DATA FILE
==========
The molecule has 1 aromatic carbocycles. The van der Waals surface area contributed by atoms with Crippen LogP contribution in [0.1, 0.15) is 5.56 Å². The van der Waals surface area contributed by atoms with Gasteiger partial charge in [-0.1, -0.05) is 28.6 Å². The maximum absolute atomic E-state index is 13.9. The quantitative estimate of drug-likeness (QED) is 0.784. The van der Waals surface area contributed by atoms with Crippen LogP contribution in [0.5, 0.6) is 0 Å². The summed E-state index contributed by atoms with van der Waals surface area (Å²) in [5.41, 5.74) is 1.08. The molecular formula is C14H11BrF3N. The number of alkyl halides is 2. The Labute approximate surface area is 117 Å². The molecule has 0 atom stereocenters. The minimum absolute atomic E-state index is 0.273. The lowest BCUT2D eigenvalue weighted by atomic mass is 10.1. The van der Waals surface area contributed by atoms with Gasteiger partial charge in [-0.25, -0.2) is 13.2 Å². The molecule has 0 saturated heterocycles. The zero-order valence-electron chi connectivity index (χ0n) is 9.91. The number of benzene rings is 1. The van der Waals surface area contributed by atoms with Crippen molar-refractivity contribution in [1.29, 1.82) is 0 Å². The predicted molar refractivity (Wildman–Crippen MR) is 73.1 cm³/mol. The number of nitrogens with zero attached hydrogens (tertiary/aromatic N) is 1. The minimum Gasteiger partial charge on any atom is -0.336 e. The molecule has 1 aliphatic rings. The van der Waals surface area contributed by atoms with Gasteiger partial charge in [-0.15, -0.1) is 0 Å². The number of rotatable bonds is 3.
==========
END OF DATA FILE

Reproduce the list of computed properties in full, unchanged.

The molecule has 1 aromatic carbocycles. The van der Waals surface area contributed by atoms with Crippen LogP contribution in [0.1, 0.15) is 5.56 Å². The van der Waals surface area contributed by atoms with Gasteiger partial charge in [-0.1, -0.05) is 28.6 Å². The maximum absolute atomic E-state index is 13.9. The quantitative estimate of drug-likeness (QED) is 0.784. The van der Waals surface area contributed by atoms with Crippen LogP contribution in [0.5, 0.6) is 0 Å². The summed E-state index contributed by atoms with van der Waals surface area (Å²) in [5.41, 5.74) is 1.08. The molecular formula is C14H11BrF3N. The number of alkyl halides is 2. The Labute approximate surface area is 117 Å². The molecule has 0 atom stereocenters. The minimum absolute atomic E-state index is 0.273. The lowest BCUT2D eigenvalue weighted by atomic mass is 10.1. The van der Waals surface area contributed by atoms with Gasteiger partial charge in [-0.25, -0.2) is 13.2 Å². The molecule has 0 saturated heterocycles. The zero-order valence-electron chi connectivity index (χ0n) is 9.91. The number of benzene rings is 1. The van der Waals surface area contributed by atoms with Crippen molar-refractivity contribution in [1.29, 1.82) is 0 Å². The predicted molar refractivity (Wildman–Crippen MR) is 73.1 cm³/mol. The number of nitrogens with zero attached hydrogens (tertiary/aromatic N) is 1. The minimum Gasteiger partial charge on any atom is -0.336 e. The molecule has 1 aliphatic rings. The van der Waals surface area contributed by atoms with Gasteiger partial charge in [-0.15, -0.1) is 0 Å². The number of rotatable bonds is 3.